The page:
If you simply can't stand the sight of the holes, I'd suggest using an anaerobic adhesive [what most people speak of using the brand name "Loctite" even though 1) several other companies make and/or market anaerobic adhesives, and 2) Loctite makes and markets many products that are not anaerobic adhesives] or epoxy to hold threaded plugs in place.

          John

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          • #6
            Originally posted by Your Old Dog
            Since then, I've heard of other craftsman cutting about a 7" hole in their bench and then dropping a bowling ball with about 20% sawed off so you can mount a regular small vice. If you first lay a piece of thin leather over the hole and then the ball you have a great vice that can be positioned to damn near any position for gun smithing type work.
            i have to try this. i wonder what the heaviest used bowling ball i can get is. i guess i could always borrow a cannonball form some battlefield memorial.
            JUST KIDDING ON THE CANNONBALL REMARK!

            andy b.
            The danger is not that computers will come to think like men - but that men will come to think like computers. - some guy on another forum not dedicated to machining

            Comment


            • #7
              Thanks for the warning John, I had planned to fit it with soft jaws of some type for use as a finishing vice for filing and such. I suppose in that regard, maybe 5 minute epoxy will hold the jaws in place. It just seems sort of a cheesy fix !!

              Andy, if you have need to work in all positions the bowling ball vice mount is very effective, you just can't bend truck frames in it But, if you're using files or a Dremel type operation then it can work great and give you super flexibility. I suppose instead of drilling a hole in your workbench you could make a large wooden donut to accomplish the same thing. Don't forget the leather, that's were it gets it "stick" from.
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              Thank you to our families of soldiers, many of whom have given so much more then the rest of us for the Freedom we enjoy.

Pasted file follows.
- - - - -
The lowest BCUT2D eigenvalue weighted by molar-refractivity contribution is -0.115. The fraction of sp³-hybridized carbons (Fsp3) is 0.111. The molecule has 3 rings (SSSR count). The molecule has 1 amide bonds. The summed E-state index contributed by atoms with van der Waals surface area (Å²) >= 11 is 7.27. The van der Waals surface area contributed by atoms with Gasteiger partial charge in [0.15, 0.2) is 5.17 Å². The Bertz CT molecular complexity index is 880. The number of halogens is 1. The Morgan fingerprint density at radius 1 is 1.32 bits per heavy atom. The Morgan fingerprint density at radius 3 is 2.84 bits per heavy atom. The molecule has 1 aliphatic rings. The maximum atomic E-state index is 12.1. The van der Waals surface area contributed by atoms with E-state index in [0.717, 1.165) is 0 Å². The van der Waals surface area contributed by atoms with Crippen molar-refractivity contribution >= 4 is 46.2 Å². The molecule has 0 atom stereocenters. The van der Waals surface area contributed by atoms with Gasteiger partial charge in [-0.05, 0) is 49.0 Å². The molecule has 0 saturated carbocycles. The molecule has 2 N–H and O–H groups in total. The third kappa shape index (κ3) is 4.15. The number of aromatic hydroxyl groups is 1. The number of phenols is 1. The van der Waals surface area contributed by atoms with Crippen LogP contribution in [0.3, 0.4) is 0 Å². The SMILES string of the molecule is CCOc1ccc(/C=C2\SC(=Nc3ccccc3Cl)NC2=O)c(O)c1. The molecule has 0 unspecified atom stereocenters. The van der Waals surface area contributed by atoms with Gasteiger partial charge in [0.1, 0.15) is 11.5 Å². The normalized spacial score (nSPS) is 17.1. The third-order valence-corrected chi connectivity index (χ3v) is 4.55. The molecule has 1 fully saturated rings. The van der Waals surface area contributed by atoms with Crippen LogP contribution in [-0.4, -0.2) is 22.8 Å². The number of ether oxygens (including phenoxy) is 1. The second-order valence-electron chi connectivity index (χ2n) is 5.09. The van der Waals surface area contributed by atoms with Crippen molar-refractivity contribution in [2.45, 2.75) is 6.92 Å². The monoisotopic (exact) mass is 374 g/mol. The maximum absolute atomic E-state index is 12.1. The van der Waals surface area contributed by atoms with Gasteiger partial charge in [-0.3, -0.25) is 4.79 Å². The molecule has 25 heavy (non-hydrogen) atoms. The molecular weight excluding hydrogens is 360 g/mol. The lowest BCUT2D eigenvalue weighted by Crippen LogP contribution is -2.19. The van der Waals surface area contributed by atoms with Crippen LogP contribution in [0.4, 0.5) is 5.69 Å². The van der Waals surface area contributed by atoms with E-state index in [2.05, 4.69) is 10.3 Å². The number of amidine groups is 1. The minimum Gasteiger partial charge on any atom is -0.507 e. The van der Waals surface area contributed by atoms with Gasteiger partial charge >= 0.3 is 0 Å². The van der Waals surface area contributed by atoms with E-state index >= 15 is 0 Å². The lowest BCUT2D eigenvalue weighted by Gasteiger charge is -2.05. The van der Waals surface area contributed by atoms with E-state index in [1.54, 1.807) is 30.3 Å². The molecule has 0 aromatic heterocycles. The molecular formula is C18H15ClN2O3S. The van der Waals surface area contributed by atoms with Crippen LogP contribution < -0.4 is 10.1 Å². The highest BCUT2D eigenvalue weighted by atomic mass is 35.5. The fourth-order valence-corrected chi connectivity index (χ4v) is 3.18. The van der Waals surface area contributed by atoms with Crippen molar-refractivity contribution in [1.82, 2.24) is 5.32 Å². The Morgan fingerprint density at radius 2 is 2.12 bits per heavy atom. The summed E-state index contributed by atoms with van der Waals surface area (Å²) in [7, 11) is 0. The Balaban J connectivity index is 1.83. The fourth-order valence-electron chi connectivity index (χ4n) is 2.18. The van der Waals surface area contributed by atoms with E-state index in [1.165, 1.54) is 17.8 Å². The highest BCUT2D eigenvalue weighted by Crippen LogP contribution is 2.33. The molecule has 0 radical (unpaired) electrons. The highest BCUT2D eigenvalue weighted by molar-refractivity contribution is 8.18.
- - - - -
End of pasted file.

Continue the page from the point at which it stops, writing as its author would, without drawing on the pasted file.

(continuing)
It is true, there is nothing free about freedom, don't be so quick to give it away.

              Comment


              • #8
                I was at Wal-mart yesterday and saw (again) one of these trailer jack wheel chocks. I would guess that you could bolt it to the bench and use it with the bowling ball jack just fine.

                http://www.etrailer.com/p-63450.htm

                Wal-mart had them without the other chocks at a lower price.

                The only trouble with this design is that you need to build a lower bench. I like them elbow height on me (6'2" ish) and the height of most of a bowling ball and vise would put the work up about neck high.

                I have a Panavise for small stuff, but this idea does seem like a handy way of making a bigger vise of the same sort.

                Paul
                Paul Carpenter
                Mapleton, IL

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                • #9
                  You're right Paul, the bowling ball setup is higher but then it's normal use would be for delicate work where one might want to actually be closer to the work. When I'm doing this kind of work I normally wear an OptiVisor so the additional height is an advantage for me.
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                  Thank you to our families of soldiers, many of whom have given so much more then the rest of us for the Freedom we enjoy.

                  It is true, there is nothing free about freedom, don't be so quick to give it away.

                  Comment